Conservation Almanac

Almanac

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Indiana

Indiana Profile of State Programs and Policy Framework

Highlighted Local Programs

Indiana

Highlighted State Programs

Indiana

State Policy Framework

Indiana

Disclaimer

To avoid double counting acres where multiple programs contributed to the acquisition of a single parcel, the acreage is only aggregated under the program that provided the majority of funding. For example, if the table below displays a dollar amount greater than $0 for a given year but shows 0 acres, the program was not the primary contributor for any parcels in that year. As a result, a prolific program may show very low acreage figures on this page. To see customized program information please visit the map viewer tab or contact the Conservation Almanac Team.

Highlighted Local Programs

No local conservation finance measures have been approved by voters in Indiana. For more information, visit LandVote.org.

Highlighted State Programs

Indiana Department of Natural Resources

The Department of Natural Resources uses several revenue streams for land acquisition including: Natural Resources Damage Settlement money, state tax check-off donations, and public-access site money.

The largest source of funding for land conservation in Indiana is the Indiana Heritage Trust. The Indiana Natural Heritage Protection Act was passed in 1983 and was funded by a $5 million one-time general fund appropriation. The Indiana Heritage Trust was created almost a decade later in 1992, and is administered by the Department of Natural Resources. Funds are generated through the sale of environmental license plates, general assembly appropriations, and donations.

In addition to the Indiana Heritage Trust, the Bicentennial Nature Trust was created in 2012 to preserve and protect important conservation and recreation areas in Indiana. The state obligated $20 million in state funding to support the Bicentennial Nature Trust and the Lilly Endowment contributed a $10 million grant. A 1:1 match is required from foundations, local non-profit or philanthropic organizations, private donors, or bargain sales. Funds can only be used for land acquisition; capital improvements, stewardship, and programming are excluded uses of the funds.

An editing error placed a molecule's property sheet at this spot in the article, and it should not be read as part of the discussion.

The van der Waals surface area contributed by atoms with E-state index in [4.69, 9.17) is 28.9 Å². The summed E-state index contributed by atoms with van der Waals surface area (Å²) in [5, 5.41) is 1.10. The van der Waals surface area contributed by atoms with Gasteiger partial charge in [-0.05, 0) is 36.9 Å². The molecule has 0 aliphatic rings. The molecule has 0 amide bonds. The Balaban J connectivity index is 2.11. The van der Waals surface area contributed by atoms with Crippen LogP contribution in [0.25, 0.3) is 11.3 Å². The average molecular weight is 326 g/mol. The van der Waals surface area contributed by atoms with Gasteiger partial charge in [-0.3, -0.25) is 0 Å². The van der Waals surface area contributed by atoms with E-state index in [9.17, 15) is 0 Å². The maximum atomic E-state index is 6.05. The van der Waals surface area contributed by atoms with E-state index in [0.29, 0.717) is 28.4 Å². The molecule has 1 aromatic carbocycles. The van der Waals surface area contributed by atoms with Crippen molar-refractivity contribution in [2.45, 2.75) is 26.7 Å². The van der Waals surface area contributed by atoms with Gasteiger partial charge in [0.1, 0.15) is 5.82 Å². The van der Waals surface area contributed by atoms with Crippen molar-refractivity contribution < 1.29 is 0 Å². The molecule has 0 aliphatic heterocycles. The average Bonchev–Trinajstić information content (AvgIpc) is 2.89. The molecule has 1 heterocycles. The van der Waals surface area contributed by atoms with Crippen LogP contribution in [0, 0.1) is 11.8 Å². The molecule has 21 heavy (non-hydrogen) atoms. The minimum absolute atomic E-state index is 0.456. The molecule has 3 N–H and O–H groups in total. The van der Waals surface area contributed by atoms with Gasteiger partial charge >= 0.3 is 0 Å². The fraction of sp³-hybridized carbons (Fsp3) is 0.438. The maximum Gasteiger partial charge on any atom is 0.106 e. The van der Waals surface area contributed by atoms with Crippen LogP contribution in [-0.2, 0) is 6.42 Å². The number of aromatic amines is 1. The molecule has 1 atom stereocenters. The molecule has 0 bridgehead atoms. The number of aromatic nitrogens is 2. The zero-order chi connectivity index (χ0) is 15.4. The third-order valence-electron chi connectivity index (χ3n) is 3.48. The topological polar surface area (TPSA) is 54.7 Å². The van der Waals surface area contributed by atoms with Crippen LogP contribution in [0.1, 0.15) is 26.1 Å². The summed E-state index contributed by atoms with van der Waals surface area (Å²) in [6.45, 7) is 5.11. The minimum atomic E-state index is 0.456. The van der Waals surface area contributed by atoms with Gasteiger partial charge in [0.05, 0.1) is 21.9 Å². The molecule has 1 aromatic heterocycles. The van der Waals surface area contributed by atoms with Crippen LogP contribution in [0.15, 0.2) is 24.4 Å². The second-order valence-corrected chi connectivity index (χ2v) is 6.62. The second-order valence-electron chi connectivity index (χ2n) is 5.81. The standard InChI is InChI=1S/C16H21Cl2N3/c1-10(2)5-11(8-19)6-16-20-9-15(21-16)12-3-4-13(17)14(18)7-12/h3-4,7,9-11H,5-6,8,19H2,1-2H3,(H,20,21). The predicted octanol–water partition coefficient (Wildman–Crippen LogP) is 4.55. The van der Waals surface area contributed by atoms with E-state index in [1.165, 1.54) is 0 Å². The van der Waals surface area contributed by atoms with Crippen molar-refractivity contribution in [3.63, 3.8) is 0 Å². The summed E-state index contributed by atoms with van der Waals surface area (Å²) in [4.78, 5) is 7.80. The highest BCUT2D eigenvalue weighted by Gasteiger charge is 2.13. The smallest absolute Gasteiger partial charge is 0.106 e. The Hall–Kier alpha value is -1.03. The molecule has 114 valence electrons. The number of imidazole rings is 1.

YearAcresDollars
2011 446.6 $748,177
2010 1,621.2 $756,956
2009 1,669.1 $2,740,366
2008 1,715.8 $1,240,062
2007 1,195.2 $1,363,809
2006 3,068.3 $2,528,210
2005 10,089.7 $8,405,704
2004 677.4 $469,513
2003 995.3 $1,585,562
2002 1,811.2 $2,594,884
2001 3,228.7 $3,908,567
2000 1,849.4 $2,895,743
1999 535.9 $479,030
1998 2,970.2 $1,814,186
Total31,874.0 $31,530,773

Indiana Stream and Wetland Mitigation Program

The Indiana Department of Natural Resources is currently developing the Indiana Stream and Wetland Mitigation Program, an in-lieu fee program that will provide stream and wetland mitigation credits that can be used for compensatory mitigation for unavoidable impacts to select waters and wetlands.

While the program is still being developed and is subject to approval by the U.S. Army Corps of Engineers and an interagency review team, it is likely to include both fee simple acquisitions and conservation easements. Projects will acquire, restore or protect aquatic resources. The program is expected to open in 2016 and will be managed by Indiana Department of Natural Resources and Indiana Natural Resources Foundation, a not-for-profit organization created by the Indiana General Assembly to promote, support, assist, and sustain the Indiana Department of Natural Resources.
The permittee will provide funds to an in-lieu fee sponsor, which must be a public agency or non-profit natural resource organization. Indiana Department of Natural Resources anticipates partnering with non-profit organizations, land trust, park departments and other groups on potential projects.

State Policy Framework

Substantial State Investment

Enable Local Financing

State Incentive for Local Land Conservation

Public-Private Partnerships

Conservation Tax Credits

Federal Partnerships

Some data was not provided on a yearly basis, but rather as an aggregate figure. In this case we have distributed total acres acquired and/or dollars spent evenly by year.